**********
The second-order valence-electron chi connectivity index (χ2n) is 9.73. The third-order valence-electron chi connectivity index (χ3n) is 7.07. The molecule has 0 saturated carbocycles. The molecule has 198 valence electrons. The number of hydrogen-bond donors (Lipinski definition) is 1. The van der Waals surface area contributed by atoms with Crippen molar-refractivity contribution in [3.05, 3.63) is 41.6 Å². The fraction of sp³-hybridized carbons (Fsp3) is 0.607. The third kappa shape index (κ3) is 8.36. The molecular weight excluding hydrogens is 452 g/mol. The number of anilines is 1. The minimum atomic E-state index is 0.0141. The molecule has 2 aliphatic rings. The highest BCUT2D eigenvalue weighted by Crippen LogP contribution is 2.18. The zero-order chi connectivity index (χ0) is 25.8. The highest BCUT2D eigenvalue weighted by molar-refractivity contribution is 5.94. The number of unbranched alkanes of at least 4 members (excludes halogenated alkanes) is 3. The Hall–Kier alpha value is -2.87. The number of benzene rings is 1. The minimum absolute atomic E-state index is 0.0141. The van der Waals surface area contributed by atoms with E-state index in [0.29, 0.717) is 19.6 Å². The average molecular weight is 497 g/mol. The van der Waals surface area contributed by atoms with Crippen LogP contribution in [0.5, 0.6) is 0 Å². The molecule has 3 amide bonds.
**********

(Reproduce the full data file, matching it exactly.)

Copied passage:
The second-order valence-electron chi connectivity index (χ2n) is 9.73. The third-order valence-electron chi connectivity index (χ3n) is 7.07. The molecule has 0 saturated carbocycles. The molecule has 198 valence electrons. The number of hydrogen-bond donors (Lipinski definition) is 1. The van der Waals surface area contributed by atoms with Crippen molar-refractivity contribution in [3.05, 3.63) is 41.6 Å². The fraction of sp³-hybridized carbons (Fsp3) is 0.607. The third kappa shape index (κ3) is 8.36. The molecular weight excluding hydrogens is 452 g/mol. The number of anilines is 1. The minimum atomic E-state index is 0.0141. The molecule has 2 aliphatic rings. The highest BCUT2D eigenvalue weighted by Crippen LogP contribution is 2.18. The zero-order chi connectivity index (χ0) is 25.8. The highest BCUT2D eigenvalue weighted by molar-refractivity contribution is 5.94. The number of unbranched alkanes of at least 4 members (excludes halogenated alkanes) is 3. The Hall–Kier alpha value is -2.87. The number of benzene rings is 1. The minimum absolute atomic E-state index is 0.0141. The van der Waals surface area contributed by atoms with E-state index in [0.29, 0.717) is 19.6 Å². The average molecular weight is 497 g/mol. The van der Waals surface area contributed by atoms with Crippen LogP contribution in [0.5, 0.6) is 0 Å². The molecule has 3 amide bonds.